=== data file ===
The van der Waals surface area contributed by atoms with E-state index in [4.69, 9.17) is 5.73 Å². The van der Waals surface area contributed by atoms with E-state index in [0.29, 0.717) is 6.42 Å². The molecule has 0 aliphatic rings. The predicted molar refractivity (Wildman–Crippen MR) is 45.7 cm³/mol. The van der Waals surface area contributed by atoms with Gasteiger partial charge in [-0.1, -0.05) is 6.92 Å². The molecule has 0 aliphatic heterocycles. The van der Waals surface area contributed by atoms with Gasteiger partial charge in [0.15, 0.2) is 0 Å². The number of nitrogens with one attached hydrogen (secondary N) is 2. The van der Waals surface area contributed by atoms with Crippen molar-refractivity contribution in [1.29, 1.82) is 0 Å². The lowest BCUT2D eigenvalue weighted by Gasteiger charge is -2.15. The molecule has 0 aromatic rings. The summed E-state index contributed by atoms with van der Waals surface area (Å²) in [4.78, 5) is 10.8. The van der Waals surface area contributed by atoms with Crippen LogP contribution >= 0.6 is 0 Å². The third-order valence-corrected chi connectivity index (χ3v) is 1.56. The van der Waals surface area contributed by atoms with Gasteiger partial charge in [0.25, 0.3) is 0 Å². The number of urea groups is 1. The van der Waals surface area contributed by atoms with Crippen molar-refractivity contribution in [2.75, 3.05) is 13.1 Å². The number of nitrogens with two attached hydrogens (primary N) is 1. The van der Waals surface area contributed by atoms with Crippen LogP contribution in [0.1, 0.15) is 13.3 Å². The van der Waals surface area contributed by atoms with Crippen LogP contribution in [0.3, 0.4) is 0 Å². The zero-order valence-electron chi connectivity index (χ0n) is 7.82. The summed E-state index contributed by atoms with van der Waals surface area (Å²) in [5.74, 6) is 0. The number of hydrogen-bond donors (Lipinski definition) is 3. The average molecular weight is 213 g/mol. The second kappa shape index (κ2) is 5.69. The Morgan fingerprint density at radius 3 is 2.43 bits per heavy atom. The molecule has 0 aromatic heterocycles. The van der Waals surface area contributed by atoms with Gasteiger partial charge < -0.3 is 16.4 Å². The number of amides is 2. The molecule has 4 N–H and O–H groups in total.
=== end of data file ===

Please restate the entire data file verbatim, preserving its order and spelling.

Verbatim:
The van der Waals surface area contributed by atoms with E-state index in [4.69, 9.17) is 5.73 Å². The van der Waals surface area contributed by atoms with E-state index in [0.29, 0.717) is 6.42 Å². The molecule has 0 aliphatic rings. The predicted molar refractivity (Wildman–Crippen MR) is 45.7 cm³/mol. The van der Waals surface area contributed by atoms with Gasteiger partial charge in [-0.1, -0.05) is 6.92 Å². The molecule has 0 aliphatic heterocycles. The van der Waals surface area contributed by atoms with Gasteiger partial charge in [0.15, 0.2) is 0 Å². The number of nitrogens with one attached hydrogen (secondary N) is 2. The van der Waals surface area contributed by atoms with Crippen molar-refractivity contribution in [1.29, 1.82) is 0 Å². The lowest BCUT2D eigenvalue weighted by Gasteiger charge is -2.15. The molecule has 0 aromatic rings. The summed E-state index contributed by atoms with van der Waals surface area (Å²) in [4.78, 5) is 10.8. The van der Waals surface area contributed by atoms with Crippen LogP contribution >= 0.6 is 0 Å². The third-order valence-corrected chi connectivity index (χ3v) is 1.56. The van der Waals surface area contributed by atoms with Gasteiger partial charge in [0.25, 0.3) is 0 Å². The number of urea groups is 1. The van der Waals surface area contributed by atoms with Crippen molar-refractivity contribution in [2.75, 3.05) is 13.1 Å². The number of nitrogens with two attached hydrogens (primary N) is 1. The van der Waals surface area contributed by atoms with Crippen LogP contribution in [0.1, 0.15) is 13.3 Å². The van der Waals surface area contributed by atoms with Crippen LogP contribution in [0.3, 0.4) is 0 Å². The zero-order valence-electron chi connectivity index (χ0n) is 7.82. The summed E-state index contributed by atoms with van der Waals surface area (Å²) in [5.74, 6) is 0. The number of hydrogen-bond donors (Lipinski definition) is 3. The average molecular weight is 213 g/mol. The second kappa shape index (κ2) is 5.69. The Morgan fingerprint density at radius 3 is 2.43 bits per heavy atom. The molecule has 0 aromatic heterocycles. The van der Waals surface area contributed by atoms with Gasteiger partial charge < -0.3 is 16.4 Å². The number of amides is 2. The molecule has 4 N–H and O–H groups in total.